University of Cambridge > > Junior Algebra and Number Theory seminar > The representation theory of Lie algebras: ordinary vs modular

The representation theory of Lie algebras: ordinary vs modular

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  • UserLewis Topley Norwich University
  • ClockFriday 08 November 2013, 15:00-16:00
  • HouseCMS, MR5.

If you have a question about this talk, please contact Julian Brough.

A Lie algebra is a structure we attach to a matrix group, which encodes many of its algebraic properties. The representation theory of Lie algebras has great applications in physics, which I shall not discuss.

The theory of highest weight representations is now one of the most prolific and useful concepts in representation theory. In this talk, I shall recall how the representation of Lie algebras over fields of characteristic zero (the `ordinary’ case) were first classified using highest weight modules.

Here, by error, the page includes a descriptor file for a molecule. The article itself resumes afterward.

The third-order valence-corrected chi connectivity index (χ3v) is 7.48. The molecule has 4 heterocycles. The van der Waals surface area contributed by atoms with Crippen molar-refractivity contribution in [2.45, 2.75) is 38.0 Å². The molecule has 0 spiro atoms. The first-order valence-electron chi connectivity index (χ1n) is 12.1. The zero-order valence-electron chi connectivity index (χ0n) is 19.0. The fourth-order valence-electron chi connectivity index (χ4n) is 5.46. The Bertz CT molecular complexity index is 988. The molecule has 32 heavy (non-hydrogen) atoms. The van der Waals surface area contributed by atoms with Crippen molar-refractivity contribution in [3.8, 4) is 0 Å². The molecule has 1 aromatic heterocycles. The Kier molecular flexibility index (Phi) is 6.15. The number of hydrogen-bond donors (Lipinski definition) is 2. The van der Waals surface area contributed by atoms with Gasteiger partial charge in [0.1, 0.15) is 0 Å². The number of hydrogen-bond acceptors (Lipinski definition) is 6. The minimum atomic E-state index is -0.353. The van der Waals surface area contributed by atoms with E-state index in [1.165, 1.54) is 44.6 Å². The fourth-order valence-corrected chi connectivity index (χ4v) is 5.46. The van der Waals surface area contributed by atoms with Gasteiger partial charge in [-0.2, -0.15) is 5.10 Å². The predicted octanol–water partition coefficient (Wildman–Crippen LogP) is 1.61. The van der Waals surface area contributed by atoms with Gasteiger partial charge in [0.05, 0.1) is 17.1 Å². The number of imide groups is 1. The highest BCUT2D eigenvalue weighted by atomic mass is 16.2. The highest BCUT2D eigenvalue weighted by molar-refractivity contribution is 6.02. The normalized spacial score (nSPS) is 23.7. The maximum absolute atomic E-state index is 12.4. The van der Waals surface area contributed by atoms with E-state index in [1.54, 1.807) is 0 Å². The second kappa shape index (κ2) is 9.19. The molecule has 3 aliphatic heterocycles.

In the second part of the talk I shall compare the known results in characteristic zero to the more mysterious modular realm, where our Lie algebra is defined over fields of positive characteristic. Here we see that the simple modules have bounded dimension, and a full classification of simple modules in not known in general. I shall try to describe some of the useful concepts involved in studying the theory, and compare to the ordinary case.

This talk is part of the Junior Algebra and Number Theory seminar series.

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